York County Covered Bridges

I left Saint John on June 30, 2020, with friend, Janet, on a planned trip to visit the two covered bridges in York county. We stopped to pick up our mutual friend Frank, who lives in Fredericton. We headed north on the Trans Canada Route 2. Janet had googled directions and after we had followed them for a bit, we came to a place where the road was temporarily closed due to roadwork construction. We backtracked to follow directions that I had and fared no better, got totally lost. We stopped and asked a young boy working in a garage if he knew where we should go and he sent us back south down the highway. With the combined directions from the Department of Transportation and the use of Frank’s cell phone navigation, we finally arrived at EEL RIVER#3 (Benton) bridge. Benton is a small settlement but right beside the bridge there is a community park with picnic tables, a soccer patch complete with ball and places for other games. It was such a pleasant spot that we were sorry we hadn’t brought along a picnic lunch. It was time for lunch and we were reasonably close to the outskirts of Woodstock so we drove north to Murray’s Restaurant which is just off the Trans Canada highway.

Side of Benton Bridge from a distance

Benton Bridge photo taken by Kellie Blue (picnic tables up stream on this side also).


The directions from the Department of Infrastructure’s web page would likely have gotten us right to the bridge except for the road closure, which turned us around. Route 2, Exit 212, Route 165 north for six km (3.8 mi.), on to Benton Road for 8.5 km (5.2 mi.). Built in 1927. Length 31.9m (104′ 6)

After lunch we tried to find the second bridge in York County. The directions were: NACKAWIC RIVER #5 (Nackawic Siding) Route 2, Exit 185, Route 550 east for 3.9 km (2.4 mi.), Route 103 North for two km (1.2 mi.), Route 585 east for 26.8 km (16.6 mi.), on Nackawic Siding Road (road not passable) for three km (two mi.), at Nortondale, near Millville. Built in 1927.  Length 18.3m (60′)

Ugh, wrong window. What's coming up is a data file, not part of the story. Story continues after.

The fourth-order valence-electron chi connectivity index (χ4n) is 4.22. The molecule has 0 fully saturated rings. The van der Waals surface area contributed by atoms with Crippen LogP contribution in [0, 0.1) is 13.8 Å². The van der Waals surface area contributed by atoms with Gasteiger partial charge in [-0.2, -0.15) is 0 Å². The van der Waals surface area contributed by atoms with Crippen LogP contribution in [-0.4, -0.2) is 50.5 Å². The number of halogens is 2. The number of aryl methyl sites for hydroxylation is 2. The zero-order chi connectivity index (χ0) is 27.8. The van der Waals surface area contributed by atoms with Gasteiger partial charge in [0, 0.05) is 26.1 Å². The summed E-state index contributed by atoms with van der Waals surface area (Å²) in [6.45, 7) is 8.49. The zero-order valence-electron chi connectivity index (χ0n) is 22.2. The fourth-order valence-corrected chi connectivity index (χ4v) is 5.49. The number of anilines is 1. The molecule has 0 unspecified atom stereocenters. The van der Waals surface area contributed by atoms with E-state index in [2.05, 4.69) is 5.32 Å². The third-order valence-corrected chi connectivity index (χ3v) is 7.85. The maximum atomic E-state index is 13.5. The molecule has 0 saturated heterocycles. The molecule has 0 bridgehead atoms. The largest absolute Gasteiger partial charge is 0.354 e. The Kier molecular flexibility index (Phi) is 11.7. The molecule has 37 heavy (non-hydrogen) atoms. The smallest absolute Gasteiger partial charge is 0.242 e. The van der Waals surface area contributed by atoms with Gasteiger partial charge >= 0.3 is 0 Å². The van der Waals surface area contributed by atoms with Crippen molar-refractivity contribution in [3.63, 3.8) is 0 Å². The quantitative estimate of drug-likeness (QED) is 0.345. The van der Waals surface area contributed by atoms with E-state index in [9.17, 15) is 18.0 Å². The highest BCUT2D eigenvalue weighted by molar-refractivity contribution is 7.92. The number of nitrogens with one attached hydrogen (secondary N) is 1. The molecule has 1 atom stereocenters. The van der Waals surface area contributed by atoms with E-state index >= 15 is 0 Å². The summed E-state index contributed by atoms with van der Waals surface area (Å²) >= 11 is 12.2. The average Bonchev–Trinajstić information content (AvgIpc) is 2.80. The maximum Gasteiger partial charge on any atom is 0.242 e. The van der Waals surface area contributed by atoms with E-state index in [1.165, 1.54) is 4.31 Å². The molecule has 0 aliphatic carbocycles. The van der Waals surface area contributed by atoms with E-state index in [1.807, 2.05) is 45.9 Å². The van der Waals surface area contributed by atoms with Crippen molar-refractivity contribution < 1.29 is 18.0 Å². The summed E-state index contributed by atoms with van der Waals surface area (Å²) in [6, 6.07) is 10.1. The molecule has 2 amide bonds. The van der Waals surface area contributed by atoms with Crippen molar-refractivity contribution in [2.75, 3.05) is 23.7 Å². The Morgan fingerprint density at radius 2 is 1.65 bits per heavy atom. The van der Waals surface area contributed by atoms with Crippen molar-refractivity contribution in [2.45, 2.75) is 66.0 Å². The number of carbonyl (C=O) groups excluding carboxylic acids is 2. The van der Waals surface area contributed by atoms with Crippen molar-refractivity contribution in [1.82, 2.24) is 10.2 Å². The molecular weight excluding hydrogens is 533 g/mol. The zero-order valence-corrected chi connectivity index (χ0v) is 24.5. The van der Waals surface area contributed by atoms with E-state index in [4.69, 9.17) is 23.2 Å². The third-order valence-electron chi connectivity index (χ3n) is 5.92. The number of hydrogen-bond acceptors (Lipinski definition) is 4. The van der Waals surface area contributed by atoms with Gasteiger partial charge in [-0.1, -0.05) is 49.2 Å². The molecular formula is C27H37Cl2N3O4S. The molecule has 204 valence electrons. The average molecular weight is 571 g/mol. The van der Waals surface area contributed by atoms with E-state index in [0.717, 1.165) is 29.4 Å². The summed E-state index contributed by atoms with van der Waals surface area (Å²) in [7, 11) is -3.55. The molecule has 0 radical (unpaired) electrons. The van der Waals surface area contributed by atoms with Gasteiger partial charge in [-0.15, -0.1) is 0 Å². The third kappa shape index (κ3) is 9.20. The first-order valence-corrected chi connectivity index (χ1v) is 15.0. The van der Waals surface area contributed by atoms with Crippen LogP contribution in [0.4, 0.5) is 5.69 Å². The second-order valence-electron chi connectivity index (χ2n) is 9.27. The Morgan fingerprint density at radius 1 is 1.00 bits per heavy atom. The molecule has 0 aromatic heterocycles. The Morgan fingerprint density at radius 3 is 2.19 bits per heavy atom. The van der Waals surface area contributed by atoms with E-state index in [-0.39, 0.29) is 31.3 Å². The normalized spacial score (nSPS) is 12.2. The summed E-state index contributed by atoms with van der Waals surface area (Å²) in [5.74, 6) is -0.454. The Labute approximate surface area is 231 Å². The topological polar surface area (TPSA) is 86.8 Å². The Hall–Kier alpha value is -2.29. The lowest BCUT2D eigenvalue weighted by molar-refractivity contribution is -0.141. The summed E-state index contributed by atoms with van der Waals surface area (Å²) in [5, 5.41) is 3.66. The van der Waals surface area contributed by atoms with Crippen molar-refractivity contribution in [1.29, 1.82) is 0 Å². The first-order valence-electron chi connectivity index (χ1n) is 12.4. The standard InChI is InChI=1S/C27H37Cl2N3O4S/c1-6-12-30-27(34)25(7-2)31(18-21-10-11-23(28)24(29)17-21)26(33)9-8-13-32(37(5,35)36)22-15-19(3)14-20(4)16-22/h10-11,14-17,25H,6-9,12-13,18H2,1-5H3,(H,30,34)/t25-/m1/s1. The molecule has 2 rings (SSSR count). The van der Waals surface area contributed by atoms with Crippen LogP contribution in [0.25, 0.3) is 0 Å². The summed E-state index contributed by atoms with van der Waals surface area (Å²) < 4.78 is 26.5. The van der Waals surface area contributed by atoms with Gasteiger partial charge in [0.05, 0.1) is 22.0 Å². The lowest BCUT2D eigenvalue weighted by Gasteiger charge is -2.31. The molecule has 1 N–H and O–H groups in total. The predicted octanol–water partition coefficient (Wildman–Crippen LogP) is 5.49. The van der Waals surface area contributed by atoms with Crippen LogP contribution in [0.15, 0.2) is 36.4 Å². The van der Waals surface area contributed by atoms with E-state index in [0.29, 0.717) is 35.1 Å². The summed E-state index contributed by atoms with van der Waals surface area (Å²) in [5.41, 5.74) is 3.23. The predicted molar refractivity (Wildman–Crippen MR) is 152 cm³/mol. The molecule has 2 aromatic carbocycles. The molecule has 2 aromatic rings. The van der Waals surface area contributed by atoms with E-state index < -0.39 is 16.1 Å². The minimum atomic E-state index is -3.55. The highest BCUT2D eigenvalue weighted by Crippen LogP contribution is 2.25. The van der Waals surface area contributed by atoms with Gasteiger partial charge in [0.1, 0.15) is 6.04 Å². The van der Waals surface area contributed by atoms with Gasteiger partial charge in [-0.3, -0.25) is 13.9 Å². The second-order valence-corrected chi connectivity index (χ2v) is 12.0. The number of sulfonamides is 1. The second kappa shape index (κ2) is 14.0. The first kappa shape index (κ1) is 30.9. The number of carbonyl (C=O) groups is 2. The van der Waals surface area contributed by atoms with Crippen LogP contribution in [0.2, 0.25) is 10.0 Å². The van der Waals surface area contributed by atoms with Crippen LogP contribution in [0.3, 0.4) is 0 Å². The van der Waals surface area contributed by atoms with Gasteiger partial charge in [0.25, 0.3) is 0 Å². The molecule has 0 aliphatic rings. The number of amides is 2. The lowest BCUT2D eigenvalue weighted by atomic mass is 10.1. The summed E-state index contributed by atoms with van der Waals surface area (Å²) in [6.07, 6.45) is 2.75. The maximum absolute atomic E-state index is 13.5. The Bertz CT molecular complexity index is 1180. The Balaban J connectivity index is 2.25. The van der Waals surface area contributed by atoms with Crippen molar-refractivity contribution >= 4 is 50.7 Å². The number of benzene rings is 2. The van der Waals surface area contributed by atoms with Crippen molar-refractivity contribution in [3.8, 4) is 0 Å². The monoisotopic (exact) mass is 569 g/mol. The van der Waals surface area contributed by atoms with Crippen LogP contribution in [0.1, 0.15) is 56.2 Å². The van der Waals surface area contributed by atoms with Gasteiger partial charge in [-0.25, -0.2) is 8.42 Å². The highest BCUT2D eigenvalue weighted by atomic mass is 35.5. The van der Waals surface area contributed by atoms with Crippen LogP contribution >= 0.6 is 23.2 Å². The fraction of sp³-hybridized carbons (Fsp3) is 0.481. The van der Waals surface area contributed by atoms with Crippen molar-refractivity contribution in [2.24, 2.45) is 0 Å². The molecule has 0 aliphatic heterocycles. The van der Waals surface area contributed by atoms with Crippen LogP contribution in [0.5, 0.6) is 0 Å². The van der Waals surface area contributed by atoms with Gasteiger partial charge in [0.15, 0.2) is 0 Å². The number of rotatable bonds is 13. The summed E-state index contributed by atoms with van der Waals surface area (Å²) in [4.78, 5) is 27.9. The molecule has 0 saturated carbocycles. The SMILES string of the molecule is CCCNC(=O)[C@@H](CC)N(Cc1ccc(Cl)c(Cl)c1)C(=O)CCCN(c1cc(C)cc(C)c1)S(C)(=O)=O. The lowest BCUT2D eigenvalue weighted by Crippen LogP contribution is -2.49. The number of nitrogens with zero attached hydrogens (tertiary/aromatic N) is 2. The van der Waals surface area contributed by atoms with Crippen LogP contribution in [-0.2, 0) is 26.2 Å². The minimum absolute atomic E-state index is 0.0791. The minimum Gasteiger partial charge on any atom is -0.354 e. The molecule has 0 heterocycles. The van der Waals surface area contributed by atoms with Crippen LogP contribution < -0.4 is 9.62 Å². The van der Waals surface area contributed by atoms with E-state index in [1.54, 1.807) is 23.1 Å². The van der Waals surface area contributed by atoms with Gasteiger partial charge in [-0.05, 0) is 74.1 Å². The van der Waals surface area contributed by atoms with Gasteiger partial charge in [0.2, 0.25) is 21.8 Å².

We left the Trans Canada at the exit which said Nackawic Millville and continued by heading toward Millville. The traffic signs are at a bare minimum. Sometimes we had to go by what felt right. Frank again used his phone navigation for Nortondale. Eventually we got there. There is a covered bridge sign on the Nackawic Siding Road but it is very easy to miss. We came to a junction of Nackawic Siding Road and a road, name I don’t remember, and stopped to look down Nackawic Siding Road, which, although dry, was very rutted. It was definitely a very rough track and for sure would be impassable after a week of rain or in the winter snow and ice. All Frank and I could see up ahead were trees but Janet thought she saw a pointed roof in the distance. She parked the car and said she would make her way walking down the road manoeuvring around the ruts and a downed tree. I have difficulty with walking without a cane, which I did not have with me, so opted to stay in the car. They both got to the bridge where Frank stopped to photograph both the bridge and the stream. Janet made her way back to the car and said she would use her 4-wheel drive to take me to the bridge. I was able to see and walk through the bridge. We then made our way back to Fredericton and then on to Saint John.

The day started in foggy Saint John but was perfectly sunny and warm in central New Brunswick. Getting to both bridges was through territory unknown to Janet and me and was a delightful trip.

Map of New Brunswick with the Nackawic Sliding Covered Bridge and the Benton Covered Bridge encircled

Consider bringing a picnic lunch or checking out the various restaurants in the surrounding area to make visiting the covered bridges in the York County an all day experience!

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A Ginger Design